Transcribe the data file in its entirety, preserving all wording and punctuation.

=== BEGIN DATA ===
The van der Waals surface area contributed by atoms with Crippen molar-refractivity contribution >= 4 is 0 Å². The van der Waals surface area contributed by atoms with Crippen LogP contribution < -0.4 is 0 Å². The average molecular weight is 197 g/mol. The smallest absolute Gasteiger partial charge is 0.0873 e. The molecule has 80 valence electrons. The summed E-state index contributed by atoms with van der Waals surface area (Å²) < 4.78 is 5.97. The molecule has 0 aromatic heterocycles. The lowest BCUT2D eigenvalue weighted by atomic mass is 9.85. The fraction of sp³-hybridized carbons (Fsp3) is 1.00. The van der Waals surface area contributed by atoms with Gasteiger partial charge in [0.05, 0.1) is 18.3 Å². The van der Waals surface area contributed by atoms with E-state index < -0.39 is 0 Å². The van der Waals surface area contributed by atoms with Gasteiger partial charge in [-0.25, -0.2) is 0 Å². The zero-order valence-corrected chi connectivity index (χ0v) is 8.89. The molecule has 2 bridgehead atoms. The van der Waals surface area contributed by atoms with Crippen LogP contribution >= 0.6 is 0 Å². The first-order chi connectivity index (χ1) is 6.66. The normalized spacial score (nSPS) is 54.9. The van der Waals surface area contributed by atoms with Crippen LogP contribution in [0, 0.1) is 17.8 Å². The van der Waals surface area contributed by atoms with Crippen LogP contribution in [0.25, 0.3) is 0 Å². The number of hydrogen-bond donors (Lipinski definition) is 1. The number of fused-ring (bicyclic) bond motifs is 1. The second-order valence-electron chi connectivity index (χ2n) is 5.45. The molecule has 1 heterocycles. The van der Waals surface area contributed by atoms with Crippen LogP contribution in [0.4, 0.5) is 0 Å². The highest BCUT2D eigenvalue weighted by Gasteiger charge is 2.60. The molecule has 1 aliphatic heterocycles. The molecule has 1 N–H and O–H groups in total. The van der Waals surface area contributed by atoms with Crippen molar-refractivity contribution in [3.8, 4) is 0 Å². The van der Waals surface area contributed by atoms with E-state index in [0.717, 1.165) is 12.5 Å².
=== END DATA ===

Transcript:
The van der Waals surface area contributed by atoms with Crippen molar-refractivity contribution >= 4 is 0 Å². The van der Waals surface area contributed by atoms with Crippen LogP contribution < -0.4 is 0 Å². The average molecular weight is 197 g/mol. The smallest absolute Gasteiger partial charge is 0.0873 e. The molecule has 80 valence electrons. The summed E-state index contributed by atoms with van der Waals surface area (Å²) < 4.78 is 5.97. The molecule has 0 aromatic heterocycles. The lowest BCUT2D eigenvalue weighted by atomic mass is 9.85. The fraction of sp³-hybridized carbons (Fsp3) is 1.00. The van der Waals surface area contributed by atoms with Gasteiger partial charge in [0.05, 0.1) is 18.3 Å². The van der Waals surface area contributed by atoms with E-state index < -0.39 is 0 Å². The van der Waals surface area contributed by atoms with Gasteiger partial charge in [-0.25, -0.2) is 0 Å². The zero-order valence-corrected chi connectivity index (χ0v) is 8.89. The molecule has 2 bridgehead atoms. The van der Waals surface area contributed by atoms with Crippen LogP contribution >= 0.6 is 0 Å². The first-order chi connectivity index (χ1) is 6.66. The normalized spacial score (nSPS) is 54.9. The van der Waals surface area contributed by atoms with Crippen LogP contribution in [0, 0.1) is 17.8 Å². The van der Waals surface area contributed by atoms with Crippen LogP contribution in [0.25, 0.3) is 0 Å². The number of hydrogen-bond donors (Lipinski definition) is 1. The number of fused-ring (bicyclic) bond motifs is 1. The second-order valence-electron chi connectivity index (χ2n) is 5.45. The molecule has 1 heterocycles. The van der Waals surface area contributed by atoms with Crippen LogP contribution in [0.4, 0.5) is 0 Å². The highest BCUT2D eigenvalue weighted by Gasteiger charge is 2.60. The molecule has 1 aliphatic heterocycles. The molecule has 1 N–H and O–H groups in total. The van der Waals surface area contributed by atoms with Crippen molar-refractivity contribution in [3.8, 4) is 0 Å². The van der Waals surface area contributed by atoms with E-state index in [0.717, 1.165) is 12.5 Å².